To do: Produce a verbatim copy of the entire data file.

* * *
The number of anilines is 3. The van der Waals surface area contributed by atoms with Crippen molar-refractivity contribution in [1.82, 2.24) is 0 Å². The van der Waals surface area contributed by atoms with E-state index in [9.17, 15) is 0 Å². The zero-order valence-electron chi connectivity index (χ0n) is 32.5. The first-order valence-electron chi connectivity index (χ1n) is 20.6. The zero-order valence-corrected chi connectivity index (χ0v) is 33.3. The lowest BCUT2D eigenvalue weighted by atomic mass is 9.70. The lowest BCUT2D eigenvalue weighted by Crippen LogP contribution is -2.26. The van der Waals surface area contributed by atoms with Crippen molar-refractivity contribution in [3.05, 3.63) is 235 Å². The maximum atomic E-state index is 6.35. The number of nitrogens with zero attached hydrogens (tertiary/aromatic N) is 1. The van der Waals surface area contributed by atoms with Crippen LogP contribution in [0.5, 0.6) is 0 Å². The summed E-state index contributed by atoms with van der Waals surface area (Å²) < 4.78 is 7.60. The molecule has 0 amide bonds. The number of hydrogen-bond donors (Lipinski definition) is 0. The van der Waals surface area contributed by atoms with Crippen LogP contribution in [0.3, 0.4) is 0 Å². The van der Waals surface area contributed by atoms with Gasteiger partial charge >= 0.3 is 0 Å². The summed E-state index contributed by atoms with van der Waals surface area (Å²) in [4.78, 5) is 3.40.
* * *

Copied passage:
The number of anilines is 3. The van der Waals surface area contributed by atoms with Crippen molar-refractivity contribution in [1.82, 2.24) is 0 Å². The van der Waals surface area contributed by atoms with E-state index in [9.17, 15) is 0 Å². The zero-order valence-electron chi connectivity index (χ0n) is 32.5. The first-order valence-electron chi connectivity index (χ1n) is 20.6. The zero-order valence-corrected chi connectivity index (χ0v) is 33.3. The lowest BCUT2D eigenvalue weighted by atomic mass is 9.70. The lowest BCUT2D eigenvalue weighted by Crippen LogP contribution is -2.26. The van der Waals surface area contributed by atoms with Crippen molar-refractivity contribution in [3.05, 3.63) is 235 Å². The maximum atomic E-state index is 6.35. The number of nitrogens with zero attached hydrogens (tertiary/aromatic N) is 1. The van der Waals surface area contributed by atoms with Crippen LogP contribution in [0.5, 0.6) is 0 Å². The summed E-state index contributed by atoms with van der Waals surface area (Å²) < 4.78 is 7.60. The molecule has 0 amide bonds. The number of hydrogen-bond donors (Lipinski definition) is 0. The van der Waals surface area contributed by atoms with Crippen LogP contribution in [0.3, 0.4) is 0 Å². The van der Waals surface area contributed by atoms with Gasteiger partial charge >= 0.3 is 0 Å². The summed E-state index contributed by atoms with van der Waals surface area (Å²) in [4.78, 5) is 3.40.